This is very important to me personally.
(Mr. Carter has travelled on guinea worm missions many times, and he said that when he enters a country he always starts with the head of state:)
To say we've come here to help get rid of this disease in your country. Most often they didn't know about the disease, unless they came from a village that had it. And that was sometimes rare. So I've had to recruit them, because I was former President, to join in giving us support. But then we have gone directly to the villages. We don't send in our filter cloths or our money to the Minister of Health. We actually go and train the people in the country to do the work. For instance, now, as the end of our project approaches in South Sudan, we have more than 10,000 volunteers that we have trained to cover the villages where guinea worm still exists, and I think we have a little more than a hundred full-time employees, almost all Southern Sudanese citizens who are on our payroll. So that's how massive an effort it is just to get rid of our last few cases.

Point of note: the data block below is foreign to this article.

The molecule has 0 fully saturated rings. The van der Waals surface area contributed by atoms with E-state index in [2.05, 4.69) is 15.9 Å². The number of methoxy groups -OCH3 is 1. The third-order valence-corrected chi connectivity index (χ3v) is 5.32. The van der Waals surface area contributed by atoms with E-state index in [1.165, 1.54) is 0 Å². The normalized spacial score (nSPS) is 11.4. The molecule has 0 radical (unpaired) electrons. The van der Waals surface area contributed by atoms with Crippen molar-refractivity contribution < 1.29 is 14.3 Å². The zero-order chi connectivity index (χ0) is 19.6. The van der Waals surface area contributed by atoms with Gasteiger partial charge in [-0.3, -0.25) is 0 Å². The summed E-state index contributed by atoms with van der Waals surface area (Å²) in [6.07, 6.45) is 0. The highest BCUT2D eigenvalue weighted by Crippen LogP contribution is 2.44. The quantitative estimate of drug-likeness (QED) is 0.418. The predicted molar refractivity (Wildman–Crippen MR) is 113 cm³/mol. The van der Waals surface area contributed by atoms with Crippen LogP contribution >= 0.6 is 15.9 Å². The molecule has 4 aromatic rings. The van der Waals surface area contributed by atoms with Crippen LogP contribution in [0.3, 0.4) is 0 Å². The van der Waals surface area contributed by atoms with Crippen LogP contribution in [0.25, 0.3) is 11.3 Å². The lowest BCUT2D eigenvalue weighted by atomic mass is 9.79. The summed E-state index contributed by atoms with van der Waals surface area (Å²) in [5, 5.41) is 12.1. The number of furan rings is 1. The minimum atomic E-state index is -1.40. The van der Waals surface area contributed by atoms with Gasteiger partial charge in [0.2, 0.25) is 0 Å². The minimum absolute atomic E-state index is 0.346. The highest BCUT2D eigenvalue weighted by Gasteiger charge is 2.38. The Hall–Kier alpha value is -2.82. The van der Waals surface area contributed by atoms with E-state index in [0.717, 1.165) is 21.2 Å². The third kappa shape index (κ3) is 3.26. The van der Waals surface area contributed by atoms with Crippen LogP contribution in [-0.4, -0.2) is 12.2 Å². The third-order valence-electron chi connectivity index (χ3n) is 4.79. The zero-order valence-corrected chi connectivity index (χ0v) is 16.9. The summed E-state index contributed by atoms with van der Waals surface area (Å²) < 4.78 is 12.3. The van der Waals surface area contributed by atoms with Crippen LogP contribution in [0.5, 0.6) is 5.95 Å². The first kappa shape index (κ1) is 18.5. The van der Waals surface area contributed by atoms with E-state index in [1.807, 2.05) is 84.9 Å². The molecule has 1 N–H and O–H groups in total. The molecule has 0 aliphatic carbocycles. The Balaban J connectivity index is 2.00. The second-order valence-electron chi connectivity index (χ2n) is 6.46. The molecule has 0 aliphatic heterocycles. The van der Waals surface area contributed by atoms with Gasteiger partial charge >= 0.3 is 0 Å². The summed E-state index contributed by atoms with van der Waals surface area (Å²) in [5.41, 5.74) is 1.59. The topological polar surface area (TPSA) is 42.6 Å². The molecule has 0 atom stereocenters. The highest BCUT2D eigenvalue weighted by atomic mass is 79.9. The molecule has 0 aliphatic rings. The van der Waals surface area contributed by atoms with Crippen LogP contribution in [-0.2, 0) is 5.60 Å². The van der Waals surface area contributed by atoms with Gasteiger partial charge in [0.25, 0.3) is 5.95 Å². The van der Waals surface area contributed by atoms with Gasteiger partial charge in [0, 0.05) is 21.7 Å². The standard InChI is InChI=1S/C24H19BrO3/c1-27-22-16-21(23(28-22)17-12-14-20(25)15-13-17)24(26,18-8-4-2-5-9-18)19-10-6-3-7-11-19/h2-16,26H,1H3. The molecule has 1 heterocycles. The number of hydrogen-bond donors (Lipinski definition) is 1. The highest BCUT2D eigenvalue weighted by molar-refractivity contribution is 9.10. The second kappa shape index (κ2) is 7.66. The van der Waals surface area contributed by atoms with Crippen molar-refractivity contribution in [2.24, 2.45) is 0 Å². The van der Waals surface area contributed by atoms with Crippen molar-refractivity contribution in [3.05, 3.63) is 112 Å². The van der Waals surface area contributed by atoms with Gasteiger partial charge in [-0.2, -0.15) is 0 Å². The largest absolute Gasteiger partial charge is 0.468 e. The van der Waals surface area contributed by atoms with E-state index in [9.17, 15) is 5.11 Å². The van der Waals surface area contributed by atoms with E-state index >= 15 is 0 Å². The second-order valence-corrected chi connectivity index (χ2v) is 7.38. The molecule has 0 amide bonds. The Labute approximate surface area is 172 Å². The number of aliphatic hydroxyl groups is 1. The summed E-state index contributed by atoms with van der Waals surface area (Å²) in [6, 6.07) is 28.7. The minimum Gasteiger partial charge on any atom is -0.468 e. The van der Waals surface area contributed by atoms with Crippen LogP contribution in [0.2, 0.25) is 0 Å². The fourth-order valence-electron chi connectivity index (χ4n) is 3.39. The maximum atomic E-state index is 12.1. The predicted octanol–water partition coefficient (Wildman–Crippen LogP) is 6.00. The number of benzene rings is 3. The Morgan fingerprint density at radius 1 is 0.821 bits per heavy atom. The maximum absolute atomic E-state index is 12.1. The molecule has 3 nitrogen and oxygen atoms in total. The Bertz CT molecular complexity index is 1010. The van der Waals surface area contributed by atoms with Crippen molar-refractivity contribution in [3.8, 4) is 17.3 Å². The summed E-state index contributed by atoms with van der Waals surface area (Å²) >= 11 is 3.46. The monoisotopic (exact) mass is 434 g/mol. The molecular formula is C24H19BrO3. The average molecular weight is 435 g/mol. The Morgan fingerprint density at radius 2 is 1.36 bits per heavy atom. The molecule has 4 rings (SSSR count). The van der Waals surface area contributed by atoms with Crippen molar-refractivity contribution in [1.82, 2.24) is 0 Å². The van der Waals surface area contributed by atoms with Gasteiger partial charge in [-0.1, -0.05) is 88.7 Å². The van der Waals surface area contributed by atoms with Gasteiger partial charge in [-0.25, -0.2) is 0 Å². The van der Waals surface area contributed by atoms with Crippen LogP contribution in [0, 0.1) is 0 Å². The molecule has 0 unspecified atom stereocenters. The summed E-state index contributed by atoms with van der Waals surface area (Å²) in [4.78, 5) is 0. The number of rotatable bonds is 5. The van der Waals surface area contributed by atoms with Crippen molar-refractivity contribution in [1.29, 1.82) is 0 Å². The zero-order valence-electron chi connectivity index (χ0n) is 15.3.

I would say two things. One is sorrow that they have suffered for 20,000 years, they and their ancestors, from this disease. It was recognized in the Bible as a firey serpent. So it's an ancient disease. Secondly, I've been gratified that the effort of the villagers themselves, once they learn what can be done, has been the factor that has brought us success. We can't stay there and monitor every person that goes in and out of the village pond or make sure that they use proper screening materials. But it's the realization that these people, once given a chance to correct their own lives, and to improve their own lives, have done so, so effectively and so heroically.
(They've expressed their gratitude to him, who they consider not only a former head of state, but a fellow farmer)